San Juan

We spent a couple of days exploring the city and getting some boat jobs done. The old city of San Juan is like a Spanish city, with colourful two storey houses on narrow streets. If you look inside the houses, you see they almost all have a courtyard, just like we saw in Cadiz. The streets are paved with blue cobble stones, which were used as ballast in Spanish ships on their way to the Caribbean. There is a lot of beautiful street art, on the houses as well as in the public space. Its completely different from the towns and cities we have been to in the Caribbean. We loved everything about this city, it was so tempting to get a fixer upper and just hang around here for a longer period of time. The Caribbean climate, the Spanish-American culture, the coloured houses, the friendly people..

On one evening, when we didn’t have internet on our phones yet, we got lost in the city. We had been shopping at Westmarine, which is an enormous marine store where we accidentally spent a couple of hours until it was dark outside. When we came out, we were carrying several bags and a boat chair and didn’t know the way back to the boat. We only knew it was very far away. There were no taxis. We decided to look for internet to get an Uber (taxi) and a place to eat. So we went to the first restaurant we found and ordered two menues and the wifi password. ‘Sorry, we don’t have internet..’ But we did get our stomachs full and moods lifted. On we went to a bar, where we ordered two beers and the wifi password. ‘Sorry, we don’t have internet..’ We explained our situation and the bartender went to see if anyone would share their internet with us. When she returned she had hustled us a ride with the bar owner!

Our ride smelled a bit like the touristic streets of Amsterdam and our chauffeur didn’t forget to bring his drink with him for the road. He made a whole tour out of it, including pointing out some places to be, introducing us to Puerto Rican reggaeton and his view on politics. Did you know that Puerto Ricans have an American passport but are not allowed to vote for presidency? He drove us around for 1,5 hours before dropping us off at the marina. We also got his phone number just in case we needed anything.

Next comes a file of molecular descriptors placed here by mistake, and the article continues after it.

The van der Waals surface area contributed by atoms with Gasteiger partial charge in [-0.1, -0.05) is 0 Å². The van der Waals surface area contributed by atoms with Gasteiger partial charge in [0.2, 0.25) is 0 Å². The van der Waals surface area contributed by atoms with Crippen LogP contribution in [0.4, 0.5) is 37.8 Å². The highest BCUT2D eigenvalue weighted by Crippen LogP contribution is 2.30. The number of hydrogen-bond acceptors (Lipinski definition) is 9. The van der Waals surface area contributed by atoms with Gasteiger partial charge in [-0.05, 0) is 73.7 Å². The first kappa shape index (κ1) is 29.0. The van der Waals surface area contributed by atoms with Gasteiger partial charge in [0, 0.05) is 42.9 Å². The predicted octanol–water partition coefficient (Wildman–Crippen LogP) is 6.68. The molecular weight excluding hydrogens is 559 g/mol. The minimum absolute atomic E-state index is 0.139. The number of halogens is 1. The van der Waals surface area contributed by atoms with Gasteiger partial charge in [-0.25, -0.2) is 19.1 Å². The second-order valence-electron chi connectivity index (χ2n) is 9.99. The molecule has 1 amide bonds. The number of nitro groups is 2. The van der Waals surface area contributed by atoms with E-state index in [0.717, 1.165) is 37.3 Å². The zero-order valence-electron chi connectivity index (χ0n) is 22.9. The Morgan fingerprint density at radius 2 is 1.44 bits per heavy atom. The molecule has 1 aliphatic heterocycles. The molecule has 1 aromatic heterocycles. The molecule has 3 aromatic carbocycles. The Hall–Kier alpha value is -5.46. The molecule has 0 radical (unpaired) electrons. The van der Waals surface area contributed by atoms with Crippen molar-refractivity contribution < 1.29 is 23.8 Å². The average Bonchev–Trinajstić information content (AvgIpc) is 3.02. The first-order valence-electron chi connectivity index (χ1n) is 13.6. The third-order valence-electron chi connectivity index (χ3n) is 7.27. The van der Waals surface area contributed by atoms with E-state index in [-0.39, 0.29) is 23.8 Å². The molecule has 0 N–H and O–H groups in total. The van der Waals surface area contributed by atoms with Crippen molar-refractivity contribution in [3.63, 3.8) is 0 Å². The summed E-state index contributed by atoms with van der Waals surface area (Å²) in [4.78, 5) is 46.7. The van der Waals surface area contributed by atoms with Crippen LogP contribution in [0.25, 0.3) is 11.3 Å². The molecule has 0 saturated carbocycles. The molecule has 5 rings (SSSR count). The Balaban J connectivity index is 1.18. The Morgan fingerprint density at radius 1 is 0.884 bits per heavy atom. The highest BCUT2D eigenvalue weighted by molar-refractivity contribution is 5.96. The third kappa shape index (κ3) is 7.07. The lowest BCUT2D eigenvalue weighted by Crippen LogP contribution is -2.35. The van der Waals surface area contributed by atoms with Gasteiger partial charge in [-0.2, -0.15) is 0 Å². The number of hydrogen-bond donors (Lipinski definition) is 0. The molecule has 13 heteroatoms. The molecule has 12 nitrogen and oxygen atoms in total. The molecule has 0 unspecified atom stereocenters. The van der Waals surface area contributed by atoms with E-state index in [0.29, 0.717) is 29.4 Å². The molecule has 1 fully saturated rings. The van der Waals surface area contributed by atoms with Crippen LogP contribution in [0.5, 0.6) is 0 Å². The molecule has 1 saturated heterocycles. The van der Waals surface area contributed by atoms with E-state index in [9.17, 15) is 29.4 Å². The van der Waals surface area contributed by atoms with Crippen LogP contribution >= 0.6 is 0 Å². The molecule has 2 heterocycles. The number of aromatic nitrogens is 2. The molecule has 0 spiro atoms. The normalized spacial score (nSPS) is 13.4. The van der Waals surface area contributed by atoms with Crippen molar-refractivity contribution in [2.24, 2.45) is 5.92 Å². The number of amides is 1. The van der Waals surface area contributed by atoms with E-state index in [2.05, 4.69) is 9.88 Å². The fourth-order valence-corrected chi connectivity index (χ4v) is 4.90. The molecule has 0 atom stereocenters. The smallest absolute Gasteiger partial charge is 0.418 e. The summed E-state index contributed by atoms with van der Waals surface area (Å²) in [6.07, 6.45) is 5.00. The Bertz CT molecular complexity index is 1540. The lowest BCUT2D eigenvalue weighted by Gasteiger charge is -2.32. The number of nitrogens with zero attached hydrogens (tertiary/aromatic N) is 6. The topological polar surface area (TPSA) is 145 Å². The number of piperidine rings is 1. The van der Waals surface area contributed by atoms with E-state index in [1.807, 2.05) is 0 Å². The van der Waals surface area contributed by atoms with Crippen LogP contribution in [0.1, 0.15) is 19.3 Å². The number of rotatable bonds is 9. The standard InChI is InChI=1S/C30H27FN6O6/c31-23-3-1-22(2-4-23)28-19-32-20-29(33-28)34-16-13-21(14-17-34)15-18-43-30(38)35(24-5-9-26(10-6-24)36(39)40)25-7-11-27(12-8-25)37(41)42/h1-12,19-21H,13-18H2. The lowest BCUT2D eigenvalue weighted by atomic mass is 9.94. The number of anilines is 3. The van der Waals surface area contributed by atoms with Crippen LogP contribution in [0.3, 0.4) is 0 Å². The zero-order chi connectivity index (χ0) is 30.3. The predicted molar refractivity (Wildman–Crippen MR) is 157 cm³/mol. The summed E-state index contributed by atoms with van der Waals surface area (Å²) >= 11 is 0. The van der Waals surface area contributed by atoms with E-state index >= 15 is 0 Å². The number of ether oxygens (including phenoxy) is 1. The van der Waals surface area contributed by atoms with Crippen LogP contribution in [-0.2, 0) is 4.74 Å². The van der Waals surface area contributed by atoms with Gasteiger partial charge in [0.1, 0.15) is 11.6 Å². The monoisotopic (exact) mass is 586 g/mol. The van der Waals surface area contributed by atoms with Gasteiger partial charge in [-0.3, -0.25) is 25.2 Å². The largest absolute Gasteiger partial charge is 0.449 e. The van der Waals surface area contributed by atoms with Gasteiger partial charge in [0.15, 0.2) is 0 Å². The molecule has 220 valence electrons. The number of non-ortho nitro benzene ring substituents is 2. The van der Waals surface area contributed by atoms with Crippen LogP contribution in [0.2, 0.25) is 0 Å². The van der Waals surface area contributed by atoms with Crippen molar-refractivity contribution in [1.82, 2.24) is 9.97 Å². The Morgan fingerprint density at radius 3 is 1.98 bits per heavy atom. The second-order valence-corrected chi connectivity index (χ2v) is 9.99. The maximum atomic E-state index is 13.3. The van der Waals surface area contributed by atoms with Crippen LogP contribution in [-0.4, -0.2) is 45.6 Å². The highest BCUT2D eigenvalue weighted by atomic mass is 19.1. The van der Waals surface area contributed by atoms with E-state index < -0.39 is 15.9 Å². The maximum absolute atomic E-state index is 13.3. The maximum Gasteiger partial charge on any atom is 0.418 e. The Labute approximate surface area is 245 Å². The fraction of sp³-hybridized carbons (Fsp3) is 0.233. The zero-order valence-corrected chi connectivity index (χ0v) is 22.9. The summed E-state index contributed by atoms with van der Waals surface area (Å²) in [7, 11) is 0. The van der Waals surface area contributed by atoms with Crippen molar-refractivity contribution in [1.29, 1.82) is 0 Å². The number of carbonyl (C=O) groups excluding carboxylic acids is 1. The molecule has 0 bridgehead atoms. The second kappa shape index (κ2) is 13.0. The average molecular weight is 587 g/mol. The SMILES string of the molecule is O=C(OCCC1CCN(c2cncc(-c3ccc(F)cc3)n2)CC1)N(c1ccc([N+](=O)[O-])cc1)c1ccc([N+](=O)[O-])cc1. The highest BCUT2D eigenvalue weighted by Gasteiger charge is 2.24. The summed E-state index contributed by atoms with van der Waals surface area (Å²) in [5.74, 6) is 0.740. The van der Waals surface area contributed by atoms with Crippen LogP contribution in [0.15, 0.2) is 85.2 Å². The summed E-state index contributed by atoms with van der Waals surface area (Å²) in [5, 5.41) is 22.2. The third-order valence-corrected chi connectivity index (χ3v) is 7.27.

Thomas’ parents arrived to San Juan a few days after us. They booked an apartment in Fajardo, which was surprisingly hard to find – even with a GPS. It took them several hours, in the middle of the night, to find the nameless street which looked so obvious on Google Maps. They had already been up for more than 24 hours and getting more lost every attempt they did in finding the place. The B&B hostess was so worried that she kept texting and calling them through us, and eventually even picked them up once they knew where they were.

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Street life in Fajardo

We sailed to Fajardo as well the next day, and got a place in the marina. Fajardo wasn’t as interesting as San Juan, it seemed to be a touristic place for no obvious reason (other than pretty beaches). So we drove back to San Juan and showed them around in the city.

It was great to be able to travel by car for once, it took us all day to sail from San Juan to Fajardo, and by car it was just 1,5 hour! When we returned to Fajardo, we prepared to set sail to Culebra, an island just off Fajardo.

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